The Battle Of Homildon Hill
Northumbeland Thursday 14th September 1402
The Sun, cool red in the early dawn. Shafts of Sunlight picking out the tops of the long low hills of the Teviot. No light was to be seen in the inky black shadows of the valley below, where Riccarton lay.
Standing still, like statues, the Scottish host waited hoar breathed, as now the yellow orb cleared the Cheviot hills to the East and cast its gold upon the land......
Archibold of Archibold, 4 th Earl of Douglas, spurred his horse, the Host , no sound except the jangle of harness and dull thud of hoof on moss, moved behind him and fell, like a bloody wraith upon an unsuspecting England.
Surrounded by his companions and fellow knights the great Douglas and his army 10,000 strong bit deep into English bone on that hot September morn, destroying settlements, farmsteads, homes, enslaving the choicest young and slaughtering all else. Highly prized cattle and horses taken and added to the plunder of those heady weeks, whilst to the East, separated by the hills of Cheviot, Hotspur waited?
Durham, burnt and plundered. Now to return. Up past Alnwick, where was Hotspur? A last grasp at riches in the ashes of Newcastle, fast march to Coldstream, across the Tweed and home, a good plan, a very good plan, but where was Hotspur?
Hotspur was at Homildon Hill.
It was the morning of September the 14th 1402, Douglas was at Wooler two miles to the South of Homildon. Perceiving that an English army at least of equal strength, blocked his way home. It was either leave the great plunder, run, or fight...He chose to fight.
Hotspur had moved his army to the plain of Red Riggs, a better position athwart the road to Coldstream, to block the Scots. Douglas, to give himself every advantage, moved his army to the lower slopes of Homildon, leaving his plunder and useless mouths at Wooler.
At noon, the rival armies were set before each other. The feelings of one, confident, seasoned, sated with English blood and welcomed more, the other? Cold, grim and full of hate, determined that no Scot would leave the day as he came into it!
The Earl of March, a renegade Scot, grasped the bridle of Sir Harry Hotspur, to reign him in from a great charge of the English host at the Scots.... "At much expense Sire!" "You have Welsh and English archers in your employ" "I say use them and put them ( the Scots ) to such discomfort"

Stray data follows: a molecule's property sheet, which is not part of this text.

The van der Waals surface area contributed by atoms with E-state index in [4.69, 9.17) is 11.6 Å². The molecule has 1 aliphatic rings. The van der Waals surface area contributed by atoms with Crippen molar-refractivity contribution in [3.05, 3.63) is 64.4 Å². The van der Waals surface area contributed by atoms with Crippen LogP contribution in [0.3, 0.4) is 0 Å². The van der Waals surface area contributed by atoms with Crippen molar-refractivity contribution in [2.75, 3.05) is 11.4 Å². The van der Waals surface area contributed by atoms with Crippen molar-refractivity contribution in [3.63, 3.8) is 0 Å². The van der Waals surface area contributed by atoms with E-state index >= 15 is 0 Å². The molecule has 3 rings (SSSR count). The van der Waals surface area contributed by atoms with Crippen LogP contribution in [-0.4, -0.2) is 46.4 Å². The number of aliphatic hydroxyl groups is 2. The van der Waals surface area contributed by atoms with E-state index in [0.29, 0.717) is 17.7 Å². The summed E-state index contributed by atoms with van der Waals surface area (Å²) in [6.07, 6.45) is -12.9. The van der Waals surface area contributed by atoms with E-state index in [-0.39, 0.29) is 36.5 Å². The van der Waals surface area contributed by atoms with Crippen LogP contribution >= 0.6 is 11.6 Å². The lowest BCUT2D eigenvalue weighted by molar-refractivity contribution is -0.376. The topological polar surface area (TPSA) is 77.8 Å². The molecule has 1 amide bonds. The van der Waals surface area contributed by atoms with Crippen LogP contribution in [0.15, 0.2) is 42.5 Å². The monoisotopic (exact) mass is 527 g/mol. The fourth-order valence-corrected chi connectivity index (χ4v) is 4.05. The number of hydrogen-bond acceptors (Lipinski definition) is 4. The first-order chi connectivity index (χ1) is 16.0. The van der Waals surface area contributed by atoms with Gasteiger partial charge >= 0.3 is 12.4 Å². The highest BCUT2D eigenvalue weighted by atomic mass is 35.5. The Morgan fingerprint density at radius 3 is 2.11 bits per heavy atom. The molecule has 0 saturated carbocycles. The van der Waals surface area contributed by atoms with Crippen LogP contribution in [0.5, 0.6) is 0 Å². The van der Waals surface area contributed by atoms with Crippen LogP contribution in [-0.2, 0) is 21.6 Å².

What followed, was not "discomfort" as the Earl of March would have it, but a massacre on a scale not seen since Crecy sixty years before. The archers, supremely skilled, trained since boyhood to draw the great warbow, killed the Scots spearmen where they stood. Moving slowly forward, decreasing the range with every step and shooting steadily at six arrows per minute, brought down on the heads of the Scots a roaring , fluttering rain of death that pierced even the stoutest heart and shield. Nothing could deny those astonishing bowmen. The Douglas, an eye lost from it socket, five wounds on his body, could find no answer, he did nothing. Men dead and dying all around him, the arrows splitting spears and armour as if they were but corn stalks and hide, the sheer quantity made them bristle like hedgehogs.
Sir John Swinton, a brave border knight exclaimed; Why stand we here to be shot like deer and marked down by the enemy? Where is our wanted courage? Are we to be still and have our hands nailed to our lances? Follow me and let us at least sell our lives as dearly as we can!
This brave man at the head of 100 of his followers charged the archers, but were shot down to a man.
Seeing this desperate effort come bloodily to nought the Scots main body began to move toward their tormentors. Calmly the archers moved back, still shooting steadily, dropping the Scots by the hundred At last even the bravest of men has a breaking point and seeing the English battle array untouched and ready to pounce like a lion to it's prey. The Scots broke.
Yes it was every man for himself, but hardly any made it. The Tweed at Coldstream was full of bodies of horses and men. The battlefield littered with most of the army that had crossed the Teviotdale. Some were prisoner and if 'ordinary' sold to bondage, if 'knightly',like the Douglas, ransomed.
This battle took place a mere 13 years before that other great victory gained by the archers under Henry the 5th at Agincourt. But that victory was won with the equal participation of the men at arms. In the battle of Homildon hill the English main body were mere spectators to the Scottish rout, by those incomparable bowmen, perhaps the greatest archers the world has ever seen.......In Under One hour destroyed a Seasoned Scots army of 10,000 men.
And the number of archers?
As a postscipt to this article. Steve and I did a battlefield investigation in 2003 on Homildon hill.
Armed with two war bows of 120 and 130 lb draweights. A box of sheaf arrows 32" long 1/2" dia, 7 3/4" long fletches, triangular, zero to 5/8" high at the nock end. We shot them from Harehope hill to Homildon hill, both of which are connected to each other by a saddle. Most battle accounts state that the archers shot from Harehope hill over to Homildon. Apart from the fact that any force placing itself on Harehope is dangerously exposed, separated from the main force down, (a mile away) on the Red Riggs. And the damming fact that for all the archers prowess, they could not shoot the war bow over 1/2 a mile. Nor could we!
The Archers shot on the Red Riggs up to the slopes of Homildon,protected by the main body of the English men at arms and cavalry ( if they were not dismounted ), as they have always been.